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From Dmitriy Setrakyan <dsetrak...@apache.org>
Subject Re: Transport compression (not store compression)
Date Thu, 15 Feb 2018 21:05:29 GMT
Vova, I think your solution is fine, but I think we will always have some
messages compressed and others not. For example, in many cases, especially
when messages are relatively small, compressing them will introduce an
unnecessary overhead, and most likely slow down the cluster.

Why not have compression flag or compression bit on per-message level? We
check if the bit is turned on, and if it is, then we uncompress the message
on the receiving side before processing it.

D.

On Thu, Feb 15, 2018 at 12:24 AM, Vladimir Ozerov <vozerov@gridgain.com>
wrote:

> I think that we should not guess on how the clients are used. They could be
> used in any way - in the same network, in another network, in Docker, in
> hypervisor, etc.. This holds for both thin and thick clients. It is
> essential that we design configuration API in a way that compression could
> be enabled only for some participants.
>
> What if we do this as follows:
> 1) Define "IgniteConfiguration.compressionEnabled" flag
> 2) When two nodes communicate and at least one of them has this flag, then
> all data sent between them is compressed.
>
> Makes sense?
>
> On Thu, Feb 15, 2018 at 8:50 AM, Nikita Amelchev <nsamelchev@gmail.com>
> wrote:
>
> > Hello, Igniters.
> >
> > I have not seen such use-cases, where heavy client ignite node placed in
> a
> > much worse network than the server. I'm not sure we should encourage a
> bad
> > cluster architecture.
> >
> > Usually, in my use-cases, the servers and clients locate in the same
> > network. And if the cluster has SSL enabled, it makes sense to enable
> > compression, even if the network is fast. It also makes sense when we
> have
> > a high load on the network, and the CPU is utilized poorly.
> >
> > I'll do tests on yardstick for real operations like get, put etc. and SQL
> > requests.
> >
> > I propose to add configurable compression for thin client/ODBC/JDBC as a
> > separate issue because it increases the current PR.
> >
> > Even if it really makes sense to compress the traffic only between
> > client-server ignite nodes, it should also be a separate issue, that
> would
> > not increase the PR. Especially, since this compression architecture may
> > not be accepted by the community.
> >
> > 2018-02-05 13:02 GMT+03:00 Nikita Amelchev <nsamelchev@gmail.com>:
> >
> > > Thanks for your comments,
> > >
> > > I will try to separate network compression for clients and servers.
> > >
> > > It makes sense to enable compression on servers if we have SSL turned
> on.
> > > I tested rebalancing time and compression+ssl is faster. SSL throughput
> > is
> > > limited by 800 Mbits/sec per connection and if enable compression, it
> > > boosted up to 1100 Mbits.
> > >
> > > 2018-02-02 18:52 GMT+03:00 Alexey Kuznetsov <akuznetsov@apache.org>:
> > >
> > >> I think Igor is right.
> > >>
> > >> Ususally servers connected via fast local network.
> > >> But clients could be in external and slow network.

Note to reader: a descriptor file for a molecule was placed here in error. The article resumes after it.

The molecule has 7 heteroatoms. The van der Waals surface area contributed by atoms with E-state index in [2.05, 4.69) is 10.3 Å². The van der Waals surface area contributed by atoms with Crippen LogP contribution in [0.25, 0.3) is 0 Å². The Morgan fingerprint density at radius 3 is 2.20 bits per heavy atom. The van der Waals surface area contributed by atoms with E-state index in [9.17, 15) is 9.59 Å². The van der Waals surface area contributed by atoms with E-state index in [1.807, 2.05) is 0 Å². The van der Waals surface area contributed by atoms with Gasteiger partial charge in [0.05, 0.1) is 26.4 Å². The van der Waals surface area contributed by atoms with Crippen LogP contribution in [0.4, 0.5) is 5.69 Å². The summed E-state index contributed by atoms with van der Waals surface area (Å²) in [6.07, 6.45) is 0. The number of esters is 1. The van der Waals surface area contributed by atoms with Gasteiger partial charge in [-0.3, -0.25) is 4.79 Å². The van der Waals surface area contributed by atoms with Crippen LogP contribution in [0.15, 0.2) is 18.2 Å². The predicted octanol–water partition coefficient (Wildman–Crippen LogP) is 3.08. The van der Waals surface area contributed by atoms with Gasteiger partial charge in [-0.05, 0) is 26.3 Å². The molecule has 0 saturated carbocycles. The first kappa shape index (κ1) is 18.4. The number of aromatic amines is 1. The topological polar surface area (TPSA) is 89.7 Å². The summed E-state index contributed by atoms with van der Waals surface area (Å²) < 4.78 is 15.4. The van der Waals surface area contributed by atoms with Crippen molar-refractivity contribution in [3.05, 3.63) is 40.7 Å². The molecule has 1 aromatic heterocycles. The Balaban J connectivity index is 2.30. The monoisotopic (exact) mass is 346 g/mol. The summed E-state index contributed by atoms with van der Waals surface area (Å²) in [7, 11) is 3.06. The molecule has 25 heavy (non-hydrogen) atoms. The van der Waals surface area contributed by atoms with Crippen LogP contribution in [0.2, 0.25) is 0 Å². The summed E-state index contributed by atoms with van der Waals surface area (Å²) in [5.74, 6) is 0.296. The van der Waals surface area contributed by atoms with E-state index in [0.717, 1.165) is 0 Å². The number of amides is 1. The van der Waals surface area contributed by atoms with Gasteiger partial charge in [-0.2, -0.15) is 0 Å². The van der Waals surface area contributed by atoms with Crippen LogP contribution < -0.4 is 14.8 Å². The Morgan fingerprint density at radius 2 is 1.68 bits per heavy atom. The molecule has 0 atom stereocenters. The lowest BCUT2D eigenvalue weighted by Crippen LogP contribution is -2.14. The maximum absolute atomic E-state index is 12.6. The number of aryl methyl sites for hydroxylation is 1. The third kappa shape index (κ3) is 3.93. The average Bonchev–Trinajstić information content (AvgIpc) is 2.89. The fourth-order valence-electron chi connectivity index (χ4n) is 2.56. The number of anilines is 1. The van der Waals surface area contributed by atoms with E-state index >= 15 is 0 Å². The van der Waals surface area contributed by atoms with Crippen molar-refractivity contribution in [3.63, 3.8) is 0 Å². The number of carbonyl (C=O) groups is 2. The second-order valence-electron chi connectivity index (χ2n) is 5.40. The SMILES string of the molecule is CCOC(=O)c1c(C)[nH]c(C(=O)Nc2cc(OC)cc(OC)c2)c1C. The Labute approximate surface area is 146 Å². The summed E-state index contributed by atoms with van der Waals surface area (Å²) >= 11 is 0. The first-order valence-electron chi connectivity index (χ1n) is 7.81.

> > >> In this scenario compression will be very useful.
> > >>
> > >> Once I had such scenario - client connected to cluster via 300 kb/s
> > >> network
> > >> and tries to transfer ~10Mb of uncumpressed data.
> > >> So it takse ~30 seconds.
> > >> After I implemented compression it becamed 1M and transfered for ~3
> > >> seconds.
> > >>
> > >> I think we should take care of all mentioned problems with NIO threads
> > in
> > >> order to not slow down whole cluster.
> > >>
> > >>
> > >> On Fri, Feb 2, 2018 at 10:05 PM, gvvinblade <gvvinblade@gmail.com>
> > wrote:
> > >>
> > >> > Nikita,
> > >> >
> > >> > Yes, you're right. Maybe I wasn't clear enough.
> > >> >
> > >> > Usually server nodes are placed in the same fast network segment
> (one
> > >> > datacenter); in any case we need an ability to setup compression per
> > >> > connection using some filter like useCompression(ClusterNode,
> > >> ClusterNode)
> > >> > to compress traffic only between servers and client nodes.
> > >> >
> > >> > But issue is still there, since the same NIO worker serves both
> client
> > >> and
> > >> > server connections, enabled compression may impact whole cluster
> > >> > performance
> > >> > because NIO threads will compress client messages instead of
> > processing
> > >> > servers' compute requests. That was my concern.
> > >> >
> > >> > Compression for clients is really cool feature and usefull in some
> > >> cases.
> > >> > Probably it makes sense to have two NIO servers with and without
> > >> > compression
> > >> > to process server and client requests separately or pin somehow
> worker
> > >> > threads to client or server sessions...
> > >> >
> > >> > Also we have to think about client connections (JDBC, ODBC, .Net
> thin
> > >> > client, etc) and setup compression for them separately.
> > >> >
> > >> > Anyway I would compare put, get, putAll, getAll and SQL SELECT
> > >> operations
> > >> > for strings and POJOs, one server, several clients with and without
> > >> > compression, setting up the server to utilize all cores by NIO
> > workers,
> > >> > just
> > >> > to get know possible impact.
> > >> >
> > >> > Possible configuration for servers with 16 cores:
> > >> >
> > >> > Selectors cnt = 16
> > >> > Connections per node = 4
> > >> >
> > >> > Where client nodes perform operations in 16 threads
> > >> >
> > >> > Regards,
> > >> > Igor
> > >> >
> > >> >
> > >> >
> > >> >
> > >> > --
> > >> > Sent from: http://apache-ignite-developers.2346864.n4.nabble.com/
> > >> >
> > >>
> > >>
> > >>
> > >> --
> > >> Alexey Kuznetsov
> > >>
> > >
> > >
> > >
> > > --
> > > Best wishes,
> > > Amelchev Nikita
> > >
> >
> >
> >
> > --
> > Best wishes,
> > Amelchev Nikita
> >
>

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